The volunteers put down the severe decline in numbers due to a natural phenomenon – the New Zealand fur seal whose numbers in the area were on the steady increase. We were told about another colony of penguins (about 100) on a more remote island near Victor Harbor that has been wiped out by the fur seals moving in. The seals weren’t being seen on Granite Island possibly because of the presence of humans, but were nabbing the penguins while they were out on their fishing trips. And based on the washed up penguin bodies, the volunteers concluded that they weren’t being pursued as food but the seals were killing them as a form of sport, much like a cat kills birds sometimes, just because it can. The volunteers also said that something else unusual was happening with the Granite Island penguins. Normally, December and January are prime viewing times to see penguins before they headed into a two to three week feed up in preparation for the moulting season. The penguins hunt and consume enough fish to double their body weight so that they can survive a two week starvation period back in the burrow as they moult the old feathers and allow the new feathers to fully seal up their natural water proofing. But this year, they had headed out to sea two months early to start their fattening up process. Whether this was a response to their decline in numbers, no one is sure, but it is a sign that things are not as they should be. The little guy we saw waddling was certainly well into the gaining weight process.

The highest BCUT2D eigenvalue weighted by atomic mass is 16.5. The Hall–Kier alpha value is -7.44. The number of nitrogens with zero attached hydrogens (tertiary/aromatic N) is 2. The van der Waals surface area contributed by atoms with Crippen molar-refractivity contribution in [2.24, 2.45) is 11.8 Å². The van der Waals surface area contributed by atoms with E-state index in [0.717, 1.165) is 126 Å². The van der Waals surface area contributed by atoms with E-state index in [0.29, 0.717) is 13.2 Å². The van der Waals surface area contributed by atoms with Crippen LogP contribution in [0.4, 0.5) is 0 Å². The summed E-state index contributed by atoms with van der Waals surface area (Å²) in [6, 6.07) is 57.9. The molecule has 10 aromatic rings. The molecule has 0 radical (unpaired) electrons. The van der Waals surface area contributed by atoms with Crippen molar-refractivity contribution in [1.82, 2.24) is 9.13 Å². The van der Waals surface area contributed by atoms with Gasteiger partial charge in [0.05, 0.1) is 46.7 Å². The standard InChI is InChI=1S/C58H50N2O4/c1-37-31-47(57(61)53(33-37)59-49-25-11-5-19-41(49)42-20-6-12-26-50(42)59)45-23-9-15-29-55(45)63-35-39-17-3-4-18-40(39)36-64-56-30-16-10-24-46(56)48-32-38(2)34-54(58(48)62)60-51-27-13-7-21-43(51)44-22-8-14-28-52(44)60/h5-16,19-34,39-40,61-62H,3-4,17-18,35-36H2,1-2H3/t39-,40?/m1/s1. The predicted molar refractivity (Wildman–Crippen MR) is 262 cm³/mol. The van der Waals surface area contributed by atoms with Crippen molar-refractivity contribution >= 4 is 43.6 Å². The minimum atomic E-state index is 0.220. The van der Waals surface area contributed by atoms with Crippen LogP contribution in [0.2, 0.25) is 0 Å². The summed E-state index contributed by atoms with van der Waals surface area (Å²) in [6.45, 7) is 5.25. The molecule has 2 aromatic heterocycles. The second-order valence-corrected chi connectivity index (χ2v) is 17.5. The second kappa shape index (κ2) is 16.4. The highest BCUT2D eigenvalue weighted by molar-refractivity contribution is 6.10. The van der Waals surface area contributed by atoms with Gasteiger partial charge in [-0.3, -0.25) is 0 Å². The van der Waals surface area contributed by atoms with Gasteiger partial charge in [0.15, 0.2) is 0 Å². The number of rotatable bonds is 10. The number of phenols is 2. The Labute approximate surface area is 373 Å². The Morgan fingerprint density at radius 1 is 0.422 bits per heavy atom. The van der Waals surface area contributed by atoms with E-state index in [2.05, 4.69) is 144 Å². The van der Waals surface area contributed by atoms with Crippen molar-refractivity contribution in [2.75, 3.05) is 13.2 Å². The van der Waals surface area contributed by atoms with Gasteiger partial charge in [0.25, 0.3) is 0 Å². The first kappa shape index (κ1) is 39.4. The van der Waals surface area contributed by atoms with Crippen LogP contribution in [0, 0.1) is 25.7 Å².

So, it was good to do the tour while we still can. But there are a number of questions that pop into my mind. Is this a problem that can be helped by human intervention? Or is it just part of nature and we only care because this is a colony that drives visitors to a place? Why is that numbers have to drop to such a critical low before bigger bodies like local councils and governments take notice? I’m sure that the volunteers and researchers were waving the alert flag before now. And what about people like me who feel saddened now because it is in my immediate consciousness soon to be forgotten in due course as other issues vie for my attention and compassion? And what will the Granite Island colony look like next year when we head back to that part of the world for our family holiday?

The Present Allows Us To Live In The Past